Yuri Malenchenko configured the hardware for the Russian MBI-21 PNEVMOKARD experiment, then conducted the 1h15m session, his 3rd, which forbids moving or talking during data recording. The experiment is controlled from the RSE-med A31p laptop and uses the TENZOPLUS sphygmomanometer to measure arterial blood pressure. The experiment was then closed out and the test data were downlinked via OCA. [PNEVMOKARD (Pneumocard) attempts to obtain new scientific information to refine the understanding about the mechanisms used by the cardiorespiratory system and the whole body organism to spaceflight conditions. By recording (on PCMCIA cards) the crewmember’s electrocardiogram, impedance cardiogram, low-frequency phonocardiogram (seismocardiogram), pneumotachogram (using nose temperature sensors), and finger photoplethismogram, the experiment supports integrated studies of (1) the cardiovascular system and its adaptation mechanisms in various phases of a long-duration mission, (2) the synchronization of heart activity and breathing factors, as well as the cardiorespiratory system control processes based on the variability rate of physiological parameters, and (3) the interconnection between the cardiorespiratory system during a long-duration mission and the tolerance of orthostatic & physical activities at the beginning of readaptation for predicting possible reactions of the crewmembers organism during the their return to ground.]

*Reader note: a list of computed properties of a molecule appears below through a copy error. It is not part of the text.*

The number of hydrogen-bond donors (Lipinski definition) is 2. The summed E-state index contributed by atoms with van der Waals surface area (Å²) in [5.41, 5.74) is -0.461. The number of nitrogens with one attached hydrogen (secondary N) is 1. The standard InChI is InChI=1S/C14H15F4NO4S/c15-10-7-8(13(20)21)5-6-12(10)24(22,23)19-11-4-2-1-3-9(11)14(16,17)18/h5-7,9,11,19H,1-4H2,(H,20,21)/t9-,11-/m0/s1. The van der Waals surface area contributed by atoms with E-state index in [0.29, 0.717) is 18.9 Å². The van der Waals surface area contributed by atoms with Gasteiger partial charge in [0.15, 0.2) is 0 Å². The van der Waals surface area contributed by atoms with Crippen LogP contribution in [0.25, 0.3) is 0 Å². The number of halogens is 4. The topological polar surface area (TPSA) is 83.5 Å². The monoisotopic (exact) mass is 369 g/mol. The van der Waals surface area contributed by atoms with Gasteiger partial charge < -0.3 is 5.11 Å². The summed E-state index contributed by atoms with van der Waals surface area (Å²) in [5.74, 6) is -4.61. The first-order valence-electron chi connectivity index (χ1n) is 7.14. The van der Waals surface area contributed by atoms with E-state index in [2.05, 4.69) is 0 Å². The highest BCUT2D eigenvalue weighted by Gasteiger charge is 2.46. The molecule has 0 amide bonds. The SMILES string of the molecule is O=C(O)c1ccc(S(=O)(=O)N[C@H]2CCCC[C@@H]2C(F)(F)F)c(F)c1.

Next, Yuri had ~1h for transferring cargo (trash, excessed equipment, etc.) to Progress M-16M/48P for disposal. [48P is scheduled to undock in February next year.]

Williams powered up the ISS amateur/ham radio stations and re-opened the protective shutters of the Lab, Node-3/Cupola & JPM (JEM Pressurized Module).

Sunita also spent about 1h15m on prepacking cargo for return to Earth on the SpaceX-1 Dragon capsule.

In the Kibo JPM, Aki depressed the JEMAL (JEM Air lock) for upcoming ground-controlled SSOD (Small Satellite Orbital Deployer) operations.

FE-4 performed the routine daily servicing of the SOZh system (Environment Control & Life Support System, ECLSS) in the SM. [Regular daily SOZh maintenance consists, among else, of checking the ASU toilet facilities, replacement of the KTO & KBO solid waste containers, replacement of EDV-SV waste water and EDV-U urine containers and filling EDV-SV, KOV (for Elektron), EDV-ZV & EDV on RP flow regulator.]

Working next in the Soyuz TMA-05M/31S spacecraft, docked at MRM1 Rassvet, Yuri performed the periodic cleaning of the screen of the spacecraft’s BVN air heater.